Another option you could have that would definitely help the dialogue sound more natural is to have the characters paraphrase the Scriptures and then quote them more fully at the back of the book. Ted Dekker did this with his duology "The 49th Mystic" and "Rise of the Mystics". He did, however, get permission from The Lockman Foundation for quoting from the NASB. 

 

Note that for the amount of Scripture you say you use through the story, even if you did paraphrase you would still need to request permission. If you were only quoting one or two verses in the entire work, I think you would be able to call it "fair use."

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Check the copyright page in the front of the Bible. Hmmm. My NKJV does not say anything about using scripture with or without permission. My NIV does allow up to 500 verses without written permission, if not a complete book of the Bible or quoted verses more than 25% of the book.

 

Personally, I prefer footnotes to endnotes (at the end of the book). They're easier to find on the same page than turning to the back each time. Occasionally, a character might give the reference in the dialogue, but that's awkward most of the time.

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Carolina, I'm with you. I would much rather see footnotes. I hate going to the back to search for a reference.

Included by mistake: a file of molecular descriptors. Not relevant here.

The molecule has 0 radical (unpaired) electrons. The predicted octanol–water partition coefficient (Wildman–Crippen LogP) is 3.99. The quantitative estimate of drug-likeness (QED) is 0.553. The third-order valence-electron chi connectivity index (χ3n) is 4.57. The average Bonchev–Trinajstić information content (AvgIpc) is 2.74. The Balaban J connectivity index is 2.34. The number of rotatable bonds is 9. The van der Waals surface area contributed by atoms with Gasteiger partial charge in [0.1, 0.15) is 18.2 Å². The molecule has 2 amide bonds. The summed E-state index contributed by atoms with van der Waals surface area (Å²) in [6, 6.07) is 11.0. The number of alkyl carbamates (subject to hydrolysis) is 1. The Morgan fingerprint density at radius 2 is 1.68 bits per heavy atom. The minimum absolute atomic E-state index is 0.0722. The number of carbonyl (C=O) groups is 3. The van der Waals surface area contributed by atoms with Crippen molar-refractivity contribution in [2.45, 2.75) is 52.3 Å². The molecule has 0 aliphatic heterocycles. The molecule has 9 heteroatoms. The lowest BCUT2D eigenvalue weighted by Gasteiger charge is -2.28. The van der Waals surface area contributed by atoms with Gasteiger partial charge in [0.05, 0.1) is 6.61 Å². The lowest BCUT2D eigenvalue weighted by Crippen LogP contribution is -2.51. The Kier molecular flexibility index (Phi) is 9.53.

Most Bibles do not have the number of usable verses on the copyright page. And they are all basically the same permissible amount. The NKJV says...

 

The text from the New King James Version® (NKJV®) may be quoted in any form (written, visual, electronic or audio), up to and inclusive of 500 verses or less without written permission, providing the verses quoted do not amount to a complete book of the Bible, nor do verses quoted account for 25% or more of the total text of the work in which they are quoted, and the verses are not being quoted in a commentary or other biblical reference work.

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My NKJV Bible is so "well loved" that the first several pages, including the copyright page, have fallen out. 😬 I need to have the binding repaired, but I don't want to get a new one because I have a lot of notes and dates written in it. 

 

I'll just continue to use Biblegateway for that info. 

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I have gone  through 2 Bibles since ordination In 2005.

 

In the UK I am told that the amount of scripture you can use should not exceed 25% of your book's total word count.

 

For this reason I will have cut down my use of scripture in my meditations book.

 

Edited by Shamrock